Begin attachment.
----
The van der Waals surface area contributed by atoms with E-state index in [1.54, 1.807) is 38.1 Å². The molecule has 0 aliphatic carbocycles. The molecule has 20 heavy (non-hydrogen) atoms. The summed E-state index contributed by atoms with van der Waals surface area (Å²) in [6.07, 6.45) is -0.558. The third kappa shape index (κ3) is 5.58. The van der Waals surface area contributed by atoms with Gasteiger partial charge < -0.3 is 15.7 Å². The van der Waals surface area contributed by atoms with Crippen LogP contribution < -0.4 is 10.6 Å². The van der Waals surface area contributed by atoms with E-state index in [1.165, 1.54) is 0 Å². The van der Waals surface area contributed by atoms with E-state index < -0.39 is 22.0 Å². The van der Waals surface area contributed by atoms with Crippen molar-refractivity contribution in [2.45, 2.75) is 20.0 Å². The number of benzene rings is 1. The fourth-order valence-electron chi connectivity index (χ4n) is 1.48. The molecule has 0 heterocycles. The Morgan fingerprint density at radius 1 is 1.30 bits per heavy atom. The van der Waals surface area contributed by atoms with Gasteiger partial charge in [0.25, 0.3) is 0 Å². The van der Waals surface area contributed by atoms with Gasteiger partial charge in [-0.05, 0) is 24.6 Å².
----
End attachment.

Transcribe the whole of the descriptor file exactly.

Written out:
The van der Waals surface area contributed by atoms with E-state index in [1.54, 1.807) is 38.1 Å². The molecule has 0 aliphatic carbocycles. The molecule has 20 heavy (non-hydrogen) atoms. The summed E-state index contributed by atoms with van der Waals surface area (Å²) in [6.07, 6.45) is -0.558. The third kappa shape index (κ3) is 5.58. The van der Waals surface area contributed by atoms with Gasteiger partial charge < -0.3 is 15.7 Å². The van der Waals surface area contributed by atoms with Crippen LogP contribution < -0.4 is 10.6 Å². The van der Waals surface area contributed by atoms with E-state index in [1.165, 1.54) is 0 Å². The van der Waals surface area contributed by atoms with E-state index < -0.39 is 22.0 Å². The van der Waals surface area contributed by atoms with Crippen molar-refractivity contribution in [2.45, 2.75) is 20.0 Å². The number of benzene rings is 1. The fourth-order valence-electron chi connectivity index (χ4n) is 1.48. The molecule has 0 heterocycles. The Morgan fingerprint density at radius 1 is 1.30 bits per heavy atom. The van der Waals surface area contributed by atoms with Gasteiger partial charge in [0.25, 0.3) is 0 Å². The van der Waals surface area contributed by atoms with Gasteiger partial charge in [-0.05, 0) is 24.6 Å².